The Mona Lisa: The Full 63-Minute Halo Flick…

The whole 63-minute Halo motion comic flick based on the novella by me and Tessa Kum from Halo: Evolutions. Every gross, bloody, suspenseful, disgusting, fungal, roiling, boil-ridden, scary, violent, scarring, tough-person-dialogue-ridden, crazy-ass Terrorific Scooby-Doo frame of it. With “shore leave” substituted for our “ice cream” and a beat missing from the end…

Shared Worlds SF/F Teen Writing Camp Free Book Frenzy


(Short DIY vid shot by guest writer Ekaterina Sedia)

I’ll have much more info and news from this year’s SW teen writing camp, including the reveal of next year’s guest writers, but for now here’s a short informal video shot by guest writer Ekaterina Sedia of some of the students from Shared Worlds browsing for their free books.

Shared Worlds is located at Wofford College in Spartanburg, South Carolina. Publishers who sent free books this year included HarperVoyager, Tor, Pyr, Tachyon, White Wolf, Penguin (Firebird), Weird Tales, Angry Robot, Small Beer, Del Rey, Bull Spec, and Orbit.

SW is partially sponsored by a grant from Amazon.com. The camp was founded by Jeremy LC Jones and I serve as assistant director. The full writer/editor staff for 2011 included me, Ann VanderMeer, Nnedi Okorafor, Ekaterina Sedia, Will Hindmarch, Rob Rhodes, Jeremy Jones, and Minister Faust.

Too Bloody? Wot? Too Bloody? Our Halo “Mona Lisa”? Never!

Above find the awesome part 3 of the motion comic adaptation of the novella “The Mona Lisa” I cowrote with Tessa Kum for the Halo: Evolutions antho. This episode made me tense. The music is quite good, too.

So I want votes. Is it bloody? Is it too bloody? Is it just realistic? Seems to me no more violent than my average day going down to the coffee shop and getting groceries….

Click here and scroll through the sidebar to find parts 1 and 2 if you haven’t seen them yet.

Also, they seem to have left out the famous “ice cream” lines Tessa came up with. So I suggest when you watch it, every time they say “shore leave” scream “ice cream” at the screen and take a shot of your favorite whisky…if you’re of legal drinking age wherever you live…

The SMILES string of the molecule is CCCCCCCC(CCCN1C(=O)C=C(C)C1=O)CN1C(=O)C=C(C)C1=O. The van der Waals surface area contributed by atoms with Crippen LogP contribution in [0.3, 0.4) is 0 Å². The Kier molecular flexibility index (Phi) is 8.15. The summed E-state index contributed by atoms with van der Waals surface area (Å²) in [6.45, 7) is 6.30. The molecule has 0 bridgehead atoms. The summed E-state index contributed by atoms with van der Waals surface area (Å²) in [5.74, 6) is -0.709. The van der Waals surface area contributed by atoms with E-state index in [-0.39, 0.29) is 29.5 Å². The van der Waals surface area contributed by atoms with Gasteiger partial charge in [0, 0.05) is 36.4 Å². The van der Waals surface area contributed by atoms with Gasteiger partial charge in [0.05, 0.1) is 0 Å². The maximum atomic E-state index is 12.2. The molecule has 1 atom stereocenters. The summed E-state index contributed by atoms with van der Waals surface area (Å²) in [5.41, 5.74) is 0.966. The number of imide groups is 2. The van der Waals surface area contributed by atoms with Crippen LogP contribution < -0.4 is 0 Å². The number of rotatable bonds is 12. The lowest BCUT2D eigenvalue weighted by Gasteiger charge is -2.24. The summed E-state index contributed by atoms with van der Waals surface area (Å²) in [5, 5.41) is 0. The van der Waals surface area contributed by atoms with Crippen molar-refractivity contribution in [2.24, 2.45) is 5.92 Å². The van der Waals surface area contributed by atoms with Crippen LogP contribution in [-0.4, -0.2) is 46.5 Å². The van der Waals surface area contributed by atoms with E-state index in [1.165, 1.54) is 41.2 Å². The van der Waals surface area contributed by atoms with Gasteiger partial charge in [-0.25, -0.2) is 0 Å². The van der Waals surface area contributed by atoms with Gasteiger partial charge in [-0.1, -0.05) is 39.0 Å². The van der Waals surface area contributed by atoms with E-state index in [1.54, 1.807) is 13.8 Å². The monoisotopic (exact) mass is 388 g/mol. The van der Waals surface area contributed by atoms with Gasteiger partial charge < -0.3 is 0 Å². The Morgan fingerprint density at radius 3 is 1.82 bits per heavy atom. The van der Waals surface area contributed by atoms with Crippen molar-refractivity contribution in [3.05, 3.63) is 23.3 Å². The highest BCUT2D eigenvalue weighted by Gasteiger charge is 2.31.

Service Announcements: e-Weird Tales, Beyond Victoriana, Poland, and e-Ephemera

A few things to mention that’ve slipped away from me a bit. SF Signal recently ran my interview with Polish editor-writer Konrad Walewski, and I’ve reproduced it above in case you missed it.

Jan Zeranski, an editor and writer in Poland, also sent me these additional links: Katedra and Esensja (both in Polish and, as Jan says, containing “huge database of reviews, interviews and excerpts. Esensja is a monthly semi-pro zine about modern popculture (apart from books they review movies, music and so on) and Katedra focuses on literature.” In English, the Book Institute is mostly about mainstream literature and of definite interest. “As for essays or articles I have found only one so far—at Words Without Borders. It’s a good text written by Tomasz Kolodziejczak, award-nominee science fiction author and a comic book publisher.”

AND, in other news, you can now get Weird Tales electronically!

Also, Beyond Victoriana has a very cool fund-raiser for Japan. Go check it out and donate!

Finally, Neil Williamson, who I interviewed in Warsaw about his projects and about Scottish SF (see below), has an e-book out of his great collection Ephemera. Check it out!

Ann VanderMeer Reads from Michael Cisco’s “The Divinity Student”

In Finland, we participated on the last day in a contest at a con that was about convincing an audience to like a book. Most contestants read outrageously or read outrageous texts. Ann, wearing a Tallahassee Tentacles hockey shirt (a surprise from Finnish fandom), chose to read seriously from Michael Cisco’s amazing The Divinity Student.

As a bonus of sorts, Juha Tupasela reading the numbers story, “The Man Who Had No Eyes,” from City of Saints & Madmen: